Water Matters

I tried to take a shower this morning, but when I turned the knob, nothing happened except a few taunting drips and a sad gurgle.

Me: Water you doing?
Water: Nothing.
Me: Hmph.

This is maybe the third day in a row that the Big House has been sans water in the morning. Mind you, the water normally works, and lately it’s worked in the afternoon, but the morning is such a nice time to shower, especially if you’ve come from running around a track. Instead of showering, I had to air-dry in front of a fan – and it’s just not the same.

There’s something unusual going on with the tanks not pumping water into the house at certain times of day, and it’s almost malicious at times, stopping right after you’ve just lathered up and just before you’re ready to rinse.

It’s not the first time that we’ve been without running water while living in Thailand, and it’s definitely not the last.

Believe me, the irony of not having water in our house while Bangkok is flooding, or while there is a monsoon happening outside, is not lost on me.

When I first moved into the old Rat House (named such because we live on Chalokratt, not because there were rats there), water only came at certain times of day, namely, in the middle of the night.  Then one time (maybe two), too much water came, and then our tile floor was covered in 2-inches of water.  Again, the irony – yes, it’s still there.

You may be wondering what you do if the water only comes on in the middle of the night and you aren’t there at 3 am to shower.  Well, we’ve got a solution; however, it’s not exactly pretty.

What we’ve done in the past is buy large garbage can, stick it in the corner of the bathroom, and then turn the water on before going to bed.  Then, when the water comes in the middle of the night and you hear flooding, you run downstairs to stop it.

The bucket is ubiquitous in Thailand – the party spots use them for distributing
copious amounts of alcohol, but those of us who don’t live on an island tend to use the bucket to take a shower out of said garbage can.  You can either dip the handled bucket into the garbage can and pour it over yourself (to shower) or pour it into the toilet bowl (to flush).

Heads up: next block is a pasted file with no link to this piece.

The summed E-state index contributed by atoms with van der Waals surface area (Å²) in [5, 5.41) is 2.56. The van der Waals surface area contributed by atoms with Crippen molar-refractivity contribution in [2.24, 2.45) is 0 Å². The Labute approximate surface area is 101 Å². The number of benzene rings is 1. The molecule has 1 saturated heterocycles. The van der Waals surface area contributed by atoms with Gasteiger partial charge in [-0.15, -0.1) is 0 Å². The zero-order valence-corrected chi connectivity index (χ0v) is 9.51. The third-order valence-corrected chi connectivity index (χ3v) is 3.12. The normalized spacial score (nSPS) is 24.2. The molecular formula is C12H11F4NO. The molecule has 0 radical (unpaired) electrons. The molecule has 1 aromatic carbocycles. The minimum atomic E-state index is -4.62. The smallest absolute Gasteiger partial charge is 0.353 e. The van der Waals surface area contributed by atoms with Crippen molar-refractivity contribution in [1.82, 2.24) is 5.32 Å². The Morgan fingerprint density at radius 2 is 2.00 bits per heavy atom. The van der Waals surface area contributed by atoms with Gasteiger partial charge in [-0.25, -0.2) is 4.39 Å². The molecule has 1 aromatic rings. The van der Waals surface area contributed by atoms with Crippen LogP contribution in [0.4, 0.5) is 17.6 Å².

Not that I mind bucket showers.  They’re not bad; they’re just different.  I actually prefer bucket showers to running cold water showers because the water in the bucket is usually at least room temperature and not cold.  To each her own.  Bucket showers are something you might want to be mentally prepared for before coming here – I guarantee you’ll have to take at least one.

We’ve got 2 big tanks to store water now, so water isn’t usually an issue.  We’ve also got hot water heaters for the showers – did you know that here, there’s usually no hot water knob?  I didn’t before coming here.  These things that now seem like old news to me were mindblowing when I arrived.

Thailand is a lesson in not taking things for granted.  As one of my coworkers
said, how often in America do we leave the tap on or use water mindlessly and then the only thing that happens is you’re not environmentally friendly? Here, if we leave the tap on, the water is going to run out of our tanks and we won’t be able to use it until the tanks fill again.

So, in the spirit of not taking things for granted, I’m going to go ahead and say that I’m grateful that the Big House has running showers, hot water heaters, water tanks, and sinks.  Those things are really great and make living here comfortable.  Last but certainly not least, I’m grateful that our toilets are flushable and that even when we don’t have enough water to shower, the toilets have faithfully still done their job.


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